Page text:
Make sure that the keywords you want to rank for are relevant and that they’re something your audience actually searches for. Remember – you’re trying to provide value, not create a shrine for your product. Don’t shy away from competitive landscapes either. Cornerstone content is an ideal format to try to outrank your competitors, even if it requires extra effort.
2. Check out the competition
There’s an overwhelming chance that the subject you decide to devote your first cornerstone blog to has already been written about. A lot.
And that’s OK.
The internet is an unwieldy beast and new ideas are hard to come by. But remember what we said about reinventing the wheel? You don’t have to. Instead, aim to do it better – and don’t be afraid to have a good nose at your competitors to figure out how you can trump them.
3. Refine for SEO best practices
Headers, subheaders, meta descriptions with under 155 characters and titles with under 70 characters; these are just a few of the SEO fundamentals every blog needs to have. Be sure that all the checkboxes are ticked here.
4. Revise, revise, revise
Cornerstone content is living and breathing; it should grow with your company and with the topic at large. The blog should be constantly updated to maintain the most current repository of information available on the internet. Plus, you’ll probably notice a few mistakes when you look at your work after taking some time away from it.
5. Make your information easy to find
Google doesn’t like when content is hidden away; it needs to be easily accessible. Cornerstone content should only be one to three clicks away from the homepage and ideally, it should have its own landing page.
Two examples of cornerstone content done right
It helps to understand how successful companies are already using cornerstone content to educate prospects and turn them into marketing qualified leads. Take a look at the page design, where it sits on the website, what sort of information is in the article and which information was left out altogether.
Cornerstone content example 1: Salesforce
Salesforce is a SaaS company that sells a cloud-based Customer Relationship Management (CRM) solution. The tool allows businesses to streamline and better manage the sales process.
The cloud itself can be a confusing concept for those who have little or no experience with it. To help decision-makers better understand how it works, Salesforce created a cornerstone content blog that explains everything people would need to know about the cloud before making a purchasing decision.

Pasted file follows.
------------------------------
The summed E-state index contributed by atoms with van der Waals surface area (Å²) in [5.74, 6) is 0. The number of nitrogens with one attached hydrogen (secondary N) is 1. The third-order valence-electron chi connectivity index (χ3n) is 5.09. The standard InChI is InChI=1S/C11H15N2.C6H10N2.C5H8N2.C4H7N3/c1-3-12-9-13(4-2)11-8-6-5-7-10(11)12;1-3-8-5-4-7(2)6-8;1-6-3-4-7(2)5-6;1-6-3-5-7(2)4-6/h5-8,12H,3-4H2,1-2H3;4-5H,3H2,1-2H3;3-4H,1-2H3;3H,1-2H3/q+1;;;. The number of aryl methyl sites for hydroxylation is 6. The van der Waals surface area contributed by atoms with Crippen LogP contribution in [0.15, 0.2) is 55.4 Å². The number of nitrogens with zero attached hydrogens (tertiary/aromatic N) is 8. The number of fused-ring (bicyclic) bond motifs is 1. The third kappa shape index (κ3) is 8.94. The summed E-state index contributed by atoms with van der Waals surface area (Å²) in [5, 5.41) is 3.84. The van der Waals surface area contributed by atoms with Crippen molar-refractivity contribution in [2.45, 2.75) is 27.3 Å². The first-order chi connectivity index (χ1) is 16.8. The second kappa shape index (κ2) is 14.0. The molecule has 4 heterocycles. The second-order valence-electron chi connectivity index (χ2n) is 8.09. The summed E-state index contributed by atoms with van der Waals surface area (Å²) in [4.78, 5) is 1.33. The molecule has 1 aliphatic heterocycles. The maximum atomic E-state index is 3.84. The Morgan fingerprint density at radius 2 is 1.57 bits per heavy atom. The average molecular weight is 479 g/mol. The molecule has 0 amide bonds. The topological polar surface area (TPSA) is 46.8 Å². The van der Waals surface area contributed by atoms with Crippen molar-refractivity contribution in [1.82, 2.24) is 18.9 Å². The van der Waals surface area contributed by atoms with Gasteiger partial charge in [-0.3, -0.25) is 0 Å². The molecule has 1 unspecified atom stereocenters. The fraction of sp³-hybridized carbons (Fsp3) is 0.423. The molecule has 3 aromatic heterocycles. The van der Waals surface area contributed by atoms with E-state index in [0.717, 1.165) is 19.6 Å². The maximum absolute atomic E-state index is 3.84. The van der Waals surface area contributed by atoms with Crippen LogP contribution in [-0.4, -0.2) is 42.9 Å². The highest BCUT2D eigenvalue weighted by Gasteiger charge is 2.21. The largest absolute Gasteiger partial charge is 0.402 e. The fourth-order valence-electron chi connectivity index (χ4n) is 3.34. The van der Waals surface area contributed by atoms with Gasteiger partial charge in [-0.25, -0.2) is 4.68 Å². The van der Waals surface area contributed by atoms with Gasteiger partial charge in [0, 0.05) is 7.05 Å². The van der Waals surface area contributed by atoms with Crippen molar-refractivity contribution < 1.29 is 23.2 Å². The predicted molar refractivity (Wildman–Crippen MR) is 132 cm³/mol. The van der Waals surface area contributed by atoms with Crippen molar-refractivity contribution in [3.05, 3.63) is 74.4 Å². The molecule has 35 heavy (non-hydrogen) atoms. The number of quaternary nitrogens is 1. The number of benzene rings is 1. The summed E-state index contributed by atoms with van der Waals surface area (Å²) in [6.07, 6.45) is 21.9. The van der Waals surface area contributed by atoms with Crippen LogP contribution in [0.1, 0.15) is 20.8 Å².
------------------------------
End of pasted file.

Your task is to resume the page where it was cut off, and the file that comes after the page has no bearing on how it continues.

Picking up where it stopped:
Salesforce leverages the readability of an infographic to simplify the complex information and make it easy to digest, knowing that its audience likely isn’t too familiar with the technology. The guide now ranks on the first page of respective Google SERPs. It’s an effective use of cornerstone content in the consideration stage of the buyer’s journey, ensuring that prospects have everything they need on one page.
Cornerstone content example 2: HubSpot
HubSpot is a SaaS company that specialises in providing software for marketing and sales teams. The company is hyper-focused on inbound marketing, which is a move away from the old guard that relied on cold calls, media advertising and email blasts.
The company faces a unique hurdle in that it must educate its audience on inbound marketing so that they can understand the value its solutions hold. HubSpot created a landing page that explores inbound marketing in-depth, entrenching themselves as the authority on the subject.
HubSpot’s cornerstone content is clear and succinct, driving home the main factors that make it so successful. It also does a great job of
You see, you don’t always have to reinvent the wheel to see serious SEO returns. You just have to do it!
Get started with cornerstone content today
Cornerstone content can be an overwhelming but critically necessary part of an effective content marketing strategy. Don’t dive in head-first without a solid plan backing your every decision. Our team can help you put together a comprehensive strategy to help your business become the thought leader it needs to be.